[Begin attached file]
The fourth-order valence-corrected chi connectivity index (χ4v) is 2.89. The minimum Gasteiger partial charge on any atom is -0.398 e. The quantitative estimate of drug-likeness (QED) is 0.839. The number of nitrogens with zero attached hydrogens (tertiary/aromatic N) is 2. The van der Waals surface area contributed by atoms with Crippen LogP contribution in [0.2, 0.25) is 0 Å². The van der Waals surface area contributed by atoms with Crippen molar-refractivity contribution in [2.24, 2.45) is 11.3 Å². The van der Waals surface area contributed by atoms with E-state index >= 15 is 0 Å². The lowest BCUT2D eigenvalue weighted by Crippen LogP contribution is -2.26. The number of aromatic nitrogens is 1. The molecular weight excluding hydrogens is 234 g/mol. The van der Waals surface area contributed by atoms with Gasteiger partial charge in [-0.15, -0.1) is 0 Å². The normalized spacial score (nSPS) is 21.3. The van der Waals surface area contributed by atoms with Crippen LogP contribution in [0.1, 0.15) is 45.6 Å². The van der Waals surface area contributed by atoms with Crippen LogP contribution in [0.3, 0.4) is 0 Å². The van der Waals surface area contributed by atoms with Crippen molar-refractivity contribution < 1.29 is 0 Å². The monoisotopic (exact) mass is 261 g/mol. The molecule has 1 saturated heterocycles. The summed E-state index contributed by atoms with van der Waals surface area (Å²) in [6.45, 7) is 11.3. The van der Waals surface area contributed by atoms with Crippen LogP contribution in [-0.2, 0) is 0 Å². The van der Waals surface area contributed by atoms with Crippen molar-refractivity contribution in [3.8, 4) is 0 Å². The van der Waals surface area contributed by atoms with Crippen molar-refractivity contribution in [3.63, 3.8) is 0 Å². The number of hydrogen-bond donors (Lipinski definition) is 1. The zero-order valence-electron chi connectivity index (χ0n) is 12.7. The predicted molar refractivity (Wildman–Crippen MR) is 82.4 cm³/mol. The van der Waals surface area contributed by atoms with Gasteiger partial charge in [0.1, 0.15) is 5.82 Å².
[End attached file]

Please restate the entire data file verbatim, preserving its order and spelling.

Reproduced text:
The fourth-order valence-corrected chi connectivity index (χ4v) is 2.89. The minimum Gasteiger partial charge on any atom is -0.398 e. The quantitative estimate of drug-likeness (QED) is 0.839. The number of nitrogens with zero attached hydrogens (tertiary/aromatic N) is 2. The van der Waals surface area contributed by atoms with Crippen LogP contribution in [0.2, 0.25) is 0 Å². The van der Waals surface area contributed by atoms with Crippen molar-refractivity contribution in [2.24, 2.45) is 11.3 Å². The van der Waals surface area contributed by atoms with E-state index >= 15 is 0 Å². The lowest BCUT2D eigenvalue weighted by Crippen LogP contribution is -2.26. The number of aromatic nitrogens is 1. The molecular weight excluding hydrogens is 234 g/mol. The van der Waals surface area contributed by atoms with Gasteiger partial charge in [-0.15, -0.1) is 0 Å². The normalized spacial score (nSPS) is 21.3. The van der Waals surface area contributed by atoms with Crippen LogP contribution in [0.1, 0.15) is 45.6 Å². The van der Waals surface area contributed by atoms with Crippen LogP contribution in [0.3, 0.4) is 0 Å². The van der Waals surface area contributed by atoms with Crippen molar-refractivity contribution < 1.29 is 0 Å². The monoisotopic (exact) mass is 261 g/mol. The molecule has 1 saturated heterocycles. The summed E-state index contributed by atoms with van der Waals surface area (Å²) in [6.45, 7) is 11.3. The van der Waals surface area contributed by atoms with Crippen LogP contribution in [-0.2, 0) is 0 Å². The van der Waals surface area contributed by atoms with Crippen molar-refractivity contribution in [3.8, 4) is 0 Å². The van der Waals surface area contributed by atoms with Crippen molar-refractivity contribution in [3.63, 3.8) is 0 Å². The number of hydrogen-bond donors (Lipinski definition) is 1. The zero-order valence-electron chi connectivity index (χ0n) is 12.7. The predicted molar refractivity (Wildman–Crippen MR) is 82.4 cm³/mol. The van der Waals surface area contributed by atoms with Gasteiger partial charge in [0.1, 0.15) is 5.82 Å².